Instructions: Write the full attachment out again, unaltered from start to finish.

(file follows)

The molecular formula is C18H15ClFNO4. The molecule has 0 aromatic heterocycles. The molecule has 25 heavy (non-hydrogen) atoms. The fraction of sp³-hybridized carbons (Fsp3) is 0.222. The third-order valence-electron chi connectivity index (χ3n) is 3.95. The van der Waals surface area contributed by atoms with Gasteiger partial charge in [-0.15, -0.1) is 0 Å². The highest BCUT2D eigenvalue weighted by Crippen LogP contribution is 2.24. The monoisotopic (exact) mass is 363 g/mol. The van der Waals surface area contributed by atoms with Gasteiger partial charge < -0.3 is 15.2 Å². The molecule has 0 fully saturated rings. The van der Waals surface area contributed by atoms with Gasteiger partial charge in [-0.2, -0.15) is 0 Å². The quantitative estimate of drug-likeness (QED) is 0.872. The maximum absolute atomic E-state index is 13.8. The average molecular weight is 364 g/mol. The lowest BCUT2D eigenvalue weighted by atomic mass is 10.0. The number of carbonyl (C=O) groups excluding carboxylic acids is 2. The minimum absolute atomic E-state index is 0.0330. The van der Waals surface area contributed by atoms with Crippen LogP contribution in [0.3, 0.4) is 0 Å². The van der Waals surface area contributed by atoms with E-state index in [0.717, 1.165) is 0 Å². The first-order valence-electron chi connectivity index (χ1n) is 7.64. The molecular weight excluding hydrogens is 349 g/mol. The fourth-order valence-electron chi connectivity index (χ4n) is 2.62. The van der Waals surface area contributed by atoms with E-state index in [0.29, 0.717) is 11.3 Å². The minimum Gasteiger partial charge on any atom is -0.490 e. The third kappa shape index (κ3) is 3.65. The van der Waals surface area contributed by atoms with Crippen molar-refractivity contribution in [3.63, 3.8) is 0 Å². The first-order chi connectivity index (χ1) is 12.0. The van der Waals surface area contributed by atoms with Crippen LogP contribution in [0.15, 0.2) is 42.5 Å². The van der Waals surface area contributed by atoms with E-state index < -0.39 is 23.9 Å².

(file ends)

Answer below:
The molecular formula is C18H15ClFNO4. The molecule has 0 aromatic heterocycles. The molecule has 25 heavy (non-hydrogen) atoms. The fraction of sp³-hybridized carbons (Fsp3) is 0.222. The third-order valence-electron chi connectivity index (χ3n) is 3.95. The van der Waals surface area contributed by atoms with Gasteiger partial charge in [-0.15, -0.1) is 0 Å². The highest BCUT2D eigenvalue weighted by Crippen LogP contribution is 2.24. The monoisotopic (exact) mass is 363 g/mol. The van der Waals surface area contributed by atoms with Gasteiger partial charge < -0.3 is 15.2 Å². The molecule has 0 fully saturated rings. The van der Waals surface area contributed by atoms with Gasteiger partial charge in [-0.2, -0.15) is 0 Å². The quantitative estimate of drug-likeness (QED) is 0.872. The maximum absolute atomic E-state index is 13.8. The average molecular weight is 364 g/mol. The lowest BCUT2D eigenvalue weighted by atomic mass is 10.0. The number of carbonyl (C=O) groups excluding carboxylic acids is 2. The minimum absolute atomic E-state index is 0.0330. The van der Waals surface area contributed by atoms with Crippen LogP contribution in [0.3, 0.4) is 0 Å². The van der Waals surface area contributed by atoms with E-state index in [0.717, 1.165) is 0 Å². The first-order valence-electron chi connectivity index (χ1n) is 7.64. The molecular weight excluding hydrogens is 349 g/mol. The fourth-order valence-electron chi connectivity index (χ4n) is 2.62. The van der Waals surface area contributed by atoms with E-state index in [0.29, 0.717) is 11.3 Å². The minimum Gasteiger partial charge on any atom is -0.490 e. The third kappa shape index (κ3) is 3.65. The van der Waals surface area contributed by atoms with Crippen molar-refractivity contribution in [3.63, 3.8) is 0 Å². The first-order chi connectivity index (χ1) is 12.0. The van der Waals surface area contributed by atoms with Crippen LogP contribution in [0.15, 0.2) is 42.5 Å². The van der Waals surface area contributed by atoms with E-state index < -0.39 is 23.9 Å².